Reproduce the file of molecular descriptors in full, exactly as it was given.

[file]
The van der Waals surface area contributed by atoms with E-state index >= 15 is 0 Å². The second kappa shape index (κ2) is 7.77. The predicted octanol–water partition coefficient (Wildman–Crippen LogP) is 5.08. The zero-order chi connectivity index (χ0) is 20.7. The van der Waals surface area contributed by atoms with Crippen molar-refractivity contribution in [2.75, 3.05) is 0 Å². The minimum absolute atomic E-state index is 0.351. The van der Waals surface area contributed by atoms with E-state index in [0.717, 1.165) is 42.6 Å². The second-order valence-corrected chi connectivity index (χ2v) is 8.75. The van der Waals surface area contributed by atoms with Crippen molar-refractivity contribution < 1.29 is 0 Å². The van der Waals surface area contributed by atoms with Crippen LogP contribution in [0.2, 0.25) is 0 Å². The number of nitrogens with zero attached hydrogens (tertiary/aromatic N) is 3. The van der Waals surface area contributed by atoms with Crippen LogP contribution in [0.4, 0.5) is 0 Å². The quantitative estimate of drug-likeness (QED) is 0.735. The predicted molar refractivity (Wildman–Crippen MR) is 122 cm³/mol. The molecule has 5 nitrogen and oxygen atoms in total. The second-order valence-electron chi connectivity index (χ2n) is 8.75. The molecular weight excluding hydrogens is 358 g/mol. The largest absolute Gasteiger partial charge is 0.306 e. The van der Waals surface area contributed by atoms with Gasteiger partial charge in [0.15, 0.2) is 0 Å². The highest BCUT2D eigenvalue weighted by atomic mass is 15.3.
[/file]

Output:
The van der Waals surface area contributed by atoms with E-state index >= 15 is 0 Å². The second kappa shape index (κ2) is 7.77. The predicted octanol–water partition coefficient (Wildman–Crippen LogP) is 5.08. The zero-order chi connectivity index (χ0) is 20.7. The van der Waals surface area contributed by atoms with Crippen molar-refractivity contribution in [2.75, 3.05) is 0 Å². The minimum absolute atomic E-state index is 0.351. The van der Waals surface area contributed by atoms with E-state index in [0.717, 1.165) is 42.6 Å². The second-order valence-corrected chi connectivity index (χ2v) is 8.75. The van der Waals surface area contributed by atoms with Crippen molar-refractivity contribution < 1.29 is 0 Å². The van der Waals surface area contributed by atoms with Crippen LogP contribution in [0.2, 0.25) is 0 Å². The number of nitrogens with zero attached hydrogens (tertiary/aromatic N) is 3. The van der Waals surface area contributed by atoms with Crippen LogP contribution in [0.4, 0.5) is 0 Å². The quantitative estimate of drug-likeness (QED) is 0.735. The predicted molar refractivity (Wildman–Crippen MR) is 122 cm³/mol. The molecule has 5 nitrogen and oxygen atoms in total. The second-order valence-electron chi connectivity index (χ2n) is 8.75. The molecular weight excluding hydrogens is 358 g/mol. The largest absolute Gasteiger partial charge is 0.306 e. The van der Waals surface area contributed by atoms with Gasteiger partial charge in [0.15, 0.2) is 0 Å². The highest BCUT2D eigenvalue weighted by atomic mass is 15.3.